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8 posts from December 2012

24 December 2012

Season's Greetings from Team Americas

Palace Bears
'The Palace Bears' by Jennie Walsh (1916). Held at Shelfmark: HS 85/10, copyright deposit number 32282.

Public Domain Mark
This work, identified by British Library, is free of known copyright restrictions.

The weather's not be very festive in the UK so here are some wintry highlights from the Colonial Copyright Collection to interest and amuse you. While there is no real reason for selecting these photos I've always had a soft spot for some of them, including the rather natty 'sleigh motorcycle'.

Illecillewaet Glacier Ice Cave
'Ice Cave, Illecillewaet Glacier' by Bryon Harmon (1908). Held at Shelfmark: HS 85/10, copyright deposit number 19328.

Rotary Snow Plow
'Rotary Snow Plow' by Byron Harmon (1910). Held at Shelfmark: HS 85/10, copyright deposit number 22138. 

Sleigh Motorcycle (Dickson)
'A Sleigh Motorcycle' by John G. Dickson (1914). Held at Shelfmark: HS 85/10, copyright deposit number 28387.

Public Domain Mark
These works, identified by British Library, are free of known copyright restrictions.

This might be the last Team Americas post of 2012, so have a very merry Christmas and a great start to 2013.

[Team Americas]

20 December 2012

Cold Comfort: Royalty and Polar sovereignty

Queen Elizabeth II (BAT 3d deep blue)

Artwork for the British Antarctic Territory: 1963-69 3d deep blue. From the Crown Agents Philatelic and Security Printing Archive held at the British Library [copyright restrictions apply] 

Wednesday was a busy news day but most will have seen the announcement that part of Antarctica is to be renamed Queen Elizabeth Land in order to commemorate the Queen’s Diamond Jubilee. In a year where tributes have ranged from river pageants to daring entrances to the Olympic Opening Ceremony this perhaps seems an odd or remote decision, but its geopolitical significance is already being noted.

The naming of territory has always been an important part of underscoring sovereignty claims. The history of the Americas, for example, is populated with many instances of names being applied to places in order to stake or sure up colonial ambitions. Within the name game Royal monikers have always resembled top trumps, with the British and other nations using monarchic associations to back up claims.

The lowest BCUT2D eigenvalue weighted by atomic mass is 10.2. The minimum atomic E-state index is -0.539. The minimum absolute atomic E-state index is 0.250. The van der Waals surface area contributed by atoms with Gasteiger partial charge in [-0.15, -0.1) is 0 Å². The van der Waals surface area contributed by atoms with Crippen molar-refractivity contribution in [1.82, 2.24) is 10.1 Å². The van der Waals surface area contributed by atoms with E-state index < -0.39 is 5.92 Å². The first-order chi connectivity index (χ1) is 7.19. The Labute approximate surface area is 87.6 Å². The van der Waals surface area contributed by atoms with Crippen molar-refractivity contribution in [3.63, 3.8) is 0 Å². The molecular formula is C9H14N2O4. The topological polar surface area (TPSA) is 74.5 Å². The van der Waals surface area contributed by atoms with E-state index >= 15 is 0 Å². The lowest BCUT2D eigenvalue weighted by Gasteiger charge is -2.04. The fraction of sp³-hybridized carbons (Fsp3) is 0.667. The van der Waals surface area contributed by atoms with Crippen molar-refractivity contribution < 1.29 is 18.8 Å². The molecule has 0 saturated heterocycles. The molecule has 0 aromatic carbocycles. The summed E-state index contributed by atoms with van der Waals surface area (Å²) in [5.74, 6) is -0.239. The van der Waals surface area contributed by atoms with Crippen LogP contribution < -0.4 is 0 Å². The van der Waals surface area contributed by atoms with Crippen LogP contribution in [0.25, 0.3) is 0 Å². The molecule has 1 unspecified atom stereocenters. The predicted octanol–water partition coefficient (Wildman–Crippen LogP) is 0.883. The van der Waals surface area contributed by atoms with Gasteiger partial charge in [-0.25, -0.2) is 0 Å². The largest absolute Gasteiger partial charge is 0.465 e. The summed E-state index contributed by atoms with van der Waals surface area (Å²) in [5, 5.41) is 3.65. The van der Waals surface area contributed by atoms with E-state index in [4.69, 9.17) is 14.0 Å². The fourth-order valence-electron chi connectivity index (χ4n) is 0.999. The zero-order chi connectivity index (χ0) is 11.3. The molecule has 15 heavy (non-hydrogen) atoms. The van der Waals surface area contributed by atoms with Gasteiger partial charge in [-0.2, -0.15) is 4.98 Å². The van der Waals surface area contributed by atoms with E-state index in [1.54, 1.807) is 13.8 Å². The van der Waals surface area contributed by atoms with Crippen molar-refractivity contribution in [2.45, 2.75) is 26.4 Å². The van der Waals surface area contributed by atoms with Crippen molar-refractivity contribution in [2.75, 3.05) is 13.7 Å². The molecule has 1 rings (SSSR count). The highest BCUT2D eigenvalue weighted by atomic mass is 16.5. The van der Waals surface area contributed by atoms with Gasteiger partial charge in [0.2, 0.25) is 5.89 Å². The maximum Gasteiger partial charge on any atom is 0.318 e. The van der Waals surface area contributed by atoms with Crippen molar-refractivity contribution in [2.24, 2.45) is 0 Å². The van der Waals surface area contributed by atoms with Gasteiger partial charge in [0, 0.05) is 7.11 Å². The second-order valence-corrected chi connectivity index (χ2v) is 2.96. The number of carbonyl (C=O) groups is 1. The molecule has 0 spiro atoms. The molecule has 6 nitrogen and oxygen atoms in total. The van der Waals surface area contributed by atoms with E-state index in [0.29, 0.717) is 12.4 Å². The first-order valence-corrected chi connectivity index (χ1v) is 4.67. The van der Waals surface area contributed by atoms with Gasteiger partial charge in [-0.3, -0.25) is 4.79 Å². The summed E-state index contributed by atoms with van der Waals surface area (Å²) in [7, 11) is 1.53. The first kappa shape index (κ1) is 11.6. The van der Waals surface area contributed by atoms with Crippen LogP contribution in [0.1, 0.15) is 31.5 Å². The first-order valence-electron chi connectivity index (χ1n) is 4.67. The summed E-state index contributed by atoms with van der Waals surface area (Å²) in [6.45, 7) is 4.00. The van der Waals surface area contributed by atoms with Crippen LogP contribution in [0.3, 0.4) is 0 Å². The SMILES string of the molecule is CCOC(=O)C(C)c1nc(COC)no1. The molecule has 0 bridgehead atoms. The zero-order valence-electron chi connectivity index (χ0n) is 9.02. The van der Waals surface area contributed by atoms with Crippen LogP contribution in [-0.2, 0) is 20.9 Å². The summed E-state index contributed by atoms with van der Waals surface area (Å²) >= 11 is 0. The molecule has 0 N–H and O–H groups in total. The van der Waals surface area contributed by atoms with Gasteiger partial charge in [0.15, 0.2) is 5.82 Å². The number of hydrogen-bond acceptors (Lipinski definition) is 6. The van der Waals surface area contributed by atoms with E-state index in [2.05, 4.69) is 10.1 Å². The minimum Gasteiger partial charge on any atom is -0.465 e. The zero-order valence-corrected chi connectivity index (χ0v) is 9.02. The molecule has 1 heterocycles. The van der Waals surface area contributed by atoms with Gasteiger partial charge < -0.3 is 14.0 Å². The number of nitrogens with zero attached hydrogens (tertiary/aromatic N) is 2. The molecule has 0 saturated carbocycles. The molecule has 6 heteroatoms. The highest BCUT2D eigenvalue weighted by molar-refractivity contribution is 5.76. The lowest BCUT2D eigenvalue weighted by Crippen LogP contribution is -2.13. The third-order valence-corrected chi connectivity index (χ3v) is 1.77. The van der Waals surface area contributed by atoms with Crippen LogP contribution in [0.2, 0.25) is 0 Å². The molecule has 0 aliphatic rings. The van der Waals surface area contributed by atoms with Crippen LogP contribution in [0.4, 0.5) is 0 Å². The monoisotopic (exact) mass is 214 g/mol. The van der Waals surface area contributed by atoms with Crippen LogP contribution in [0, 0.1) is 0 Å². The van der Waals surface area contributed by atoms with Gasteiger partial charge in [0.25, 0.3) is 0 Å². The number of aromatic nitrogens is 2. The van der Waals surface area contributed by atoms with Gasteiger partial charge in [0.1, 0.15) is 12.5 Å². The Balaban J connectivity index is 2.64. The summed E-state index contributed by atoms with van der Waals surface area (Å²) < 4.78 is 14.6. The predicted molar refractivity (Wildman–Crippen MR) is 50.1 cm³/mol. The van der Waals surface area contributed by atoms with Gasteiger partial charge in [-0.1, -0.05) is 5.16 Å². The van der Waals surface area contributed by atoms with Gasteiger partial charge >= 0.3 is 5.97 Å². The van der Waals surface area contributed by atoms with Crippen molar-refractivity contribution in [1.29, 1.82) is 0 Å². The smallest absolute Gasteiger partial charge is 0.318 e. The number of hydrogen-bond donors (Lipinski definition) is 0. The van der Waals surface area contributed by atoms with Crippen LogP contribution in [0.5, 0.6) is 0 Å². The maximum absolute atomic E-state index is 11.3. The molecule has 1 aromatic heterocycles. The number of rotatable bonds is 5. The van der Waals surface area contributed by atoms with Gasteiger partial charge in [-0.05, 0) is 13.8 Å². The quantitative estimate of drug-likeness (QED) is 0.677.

Such a heritage means that areas of the Arctic and Antarctic named after British monarchs are fairly common. During the nineteenth century search for the Northwest Passage, Victoria Island was named by Dease and Simpson in 1839 and Prince of Wales Island was named in 1851 by Captain T. H. Austin during his search for Franklin. The etching of these names onto the map of the Arctic took place at a time when the geopolitics of the area were intense and the potential gains from locating a Northwest Passage thought to be huge. As a result you can also find many items from these expeditions in the Library’s collections; Simpson  writes about the work he and Dease conducted between 1836 and 1839 in a work held at Shelfmark 1424.h.2, and a map of Austin’s discoveries can be found at Maps.982.(48).

Continuing this theme, Queen Elizabeth II also has the honour of providing a name to an Arctic territory with the Queen Elizabeth Islands being re-named to mark the coronation in 1953. These islands had been noted by William Baffin in 1616 and were rediscovered in 1818 by Sir John Ross. Again, books and maps relating to these expeditions can be found in the collections. It is worth noting that the 1953 re-naming of these islands coincided not just with the coronation but with a resurgence of Canadian interest in the Arctic as a result of its status as a theatre of the Cold War.

Going back to the Antarctic, we should also note that Queen Elizabeth II is not the only British monarch to have part of the continent in her name. In 1841 Captain Ross took a break from splashing his name (and that of his ships) across the land and named a large part of the continent Victoria Land. Published works by Ross are also held here, with his 1847 ‘A Voyage of Discovery and Research in the Southern and Antarctic Regions’ [Shelfmark: 2374.f.6] and other works available for consultation in the reading rooms.

 Ross Frontispiece

 Public Domain Mark This work (Frontispiece from J. Ross, A Voyage of Discovery and Research in the Southern and Antarctic Regions, 1847) identified by British Library, is free of known copyright restrictions. [BL Shelfmark: 2374.f.6]

Needless to say, I will be trying to acquire anything relevant to the naming of Queen Elizabeth Land - and our new Broadcast News service in the reading rooms will have already picked up the news reports.  

[PJH]

19 December 2012

Thomas Nast and the birth of Santa Claus

Thomas Nast Christmas Drawings 12330m12

Public Domain Mark
This work (Thomas Nast's Christmas Drawings, by Thomas Nast), identified by The British Library, is free of known copyright restrictions.

Just as startling as the (surely untrue) revelation that there is no Santa Claus is the revelation that he apparently wasn't always fond of red in sartorial matters, but rather favoured green before a soft drink manufacturer claimed the jolly green (and now red) bearded gent as one of their own.  I've always been doubtful about this.  Mr Christmas's popularity was aided greatly by the burin of Thomas Nast, the superlative, if somewhat saccharine illustrator of the popular press in the nineteenth century, and who can also claim to have given Santa his scarlet hue before the fizzy drinks got to him.  Reproduced here, in an 1890 book with the title Thomas Nast's Christmas Drawings for the Human Race (shelfmark 12330.m.12) is his famous 'Christmas in Camp' illustration from the U.S. Civil War.  Drawing for Harper's Weekly, and drawing on Nast's German background, here we can witness the birth of the American Santa.  The festive 'U' and 'S' brings home the Union message, while the red coat would follow later.